Problem 6: Dinner
Difficulty Level: 1
After swimming and freezing it was time for our camp-style super. Jas and I had brought tin foil dinners with us to cook for everyone that evening: a Rachel original recipe. Mmmm… potatoes, carrots, mushrooms, onions, bacon, and lots of seasonings. It makes me hungry just thinking about those babies sizzling over the fiery coals. We overfed ourselves, roasted marshmallows, and kept a talking until after midnight. We were in no hurry to go to bed since it was very pleasant conversing around our cozy fire and the star strewn sky overhead was amazing. There was no moon out that night so countless glittering orbs were strikingly visible above us, as if the dark fabric of the sky had been stretched past endurance and hundreds of tiny holes of light had been ripped into its threads. That twinkling canopy reminded me just how much beauty is dimmed out by civilization. Gorgeous!
Problem 7: Sleep Without Heat
Difficulty Level: 6
Outcome: Operation Suffered Major Loses Before Achieving Victory
Going to bed was more of a theory than a reality for me that night. It was cold, in the low 40s or high 30s, and I could not get warm in my sleeping back. I wore a jacket, flannel PJs, and Jason’s socks to bed but for some reason my body refused to heat up. I was awake for hours after everyone else had dozed off and eventually I got that deep achiness in my bones that comes from cold muscles twitching too much, which didn’t help induce restfulness either. It wasn’t until Jason woke up much later and kindly unzipped his sleeping bag a little and covered me with some of it that I got comfortable enough to nod off. As much as I’d like to whine about my sleeping grievances, and I am obviously doing so, I really can’t complain too much. Sleeping poorly is part of the packaged deal when it comes to camping.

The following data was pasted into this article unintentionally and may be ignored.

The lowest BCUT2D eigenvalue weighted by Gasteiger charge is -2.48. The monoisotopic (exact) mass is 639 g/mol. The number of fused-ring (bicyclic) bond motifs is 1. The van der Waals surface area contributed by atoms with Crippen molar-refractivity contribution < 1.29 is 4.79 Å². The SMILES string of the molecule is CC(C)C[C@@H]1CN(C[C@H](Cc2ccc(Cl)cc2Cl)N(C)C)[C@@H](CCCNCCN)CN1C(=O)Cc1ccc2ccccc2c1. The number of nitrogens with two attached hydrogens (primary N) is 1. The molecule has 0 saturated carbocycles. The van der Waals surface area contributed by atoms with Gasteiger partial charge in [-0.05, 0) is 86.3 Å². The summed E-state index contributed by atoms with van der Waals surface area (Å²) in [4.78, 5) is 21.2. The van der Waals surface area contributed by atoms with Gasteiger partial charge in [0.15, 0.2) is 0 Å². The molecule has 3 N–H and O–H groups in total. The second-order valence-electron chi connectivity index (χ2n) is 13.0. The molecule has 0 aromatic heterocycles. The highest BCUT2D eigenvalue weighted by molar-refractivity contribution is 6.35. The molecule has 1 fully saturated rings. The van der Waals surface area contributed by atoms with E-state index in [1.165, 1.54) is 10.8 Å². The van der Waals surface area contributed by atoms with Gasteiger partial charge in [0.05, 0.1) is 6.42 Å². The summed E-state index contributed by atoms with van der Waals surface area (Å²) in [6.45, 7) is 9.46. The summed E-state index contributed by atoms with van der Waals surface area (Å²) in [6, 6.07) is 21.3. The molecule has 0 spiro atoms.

Problem 8: Converting to a Strapless
Difficulty Level: 4
Outcome: No Casualties Except Jeremy’s Tranquility
The next day we went boating, which turned out to be pretty much your typical boating experience except Jeremy forgot to take off one of the boat straps when we were launching his vessel. It took us a while to figure out why the boat mysteriously refused to unload and Jeremy was pretty frazzled by the situation but even he chuckled a bit when we realized all the trouble was due to his dumb mistake.
Despite all the sand I’m still digging out of my scalp, the less than optimal temperature of the reservoir’s water, the scant amount of sleep I got, and the occasional stress-induced ravings of Jeremy, the trip was pretty fun. After all, there’s nothing quite like skewering marshmallows and chatting over a toasty fire with nature’s beauty strewn about you.
Incidentally, I learned a bit about the history of Yuba reading a sign at the boat dock. Yuba Dam, which created Yuba Reservoir, was built about a hundred years ago to water the dry farmlands that surrounded it. All the farmers in the county had to pitch in $5 for the building of it. As ridiculously small as that sum may seem, apparently many of them didn’t have sufficient funds to donate so instead they opted to work off their required contribution by helping build the dam. These workers got a kick out of saying, “U.B. dammed if you do and damned if you don’t.” while they labored away on this barrier. The phrase became so common that “U.B.” was eventually transformed into “Yuba” and that’s how the reservoir got its name.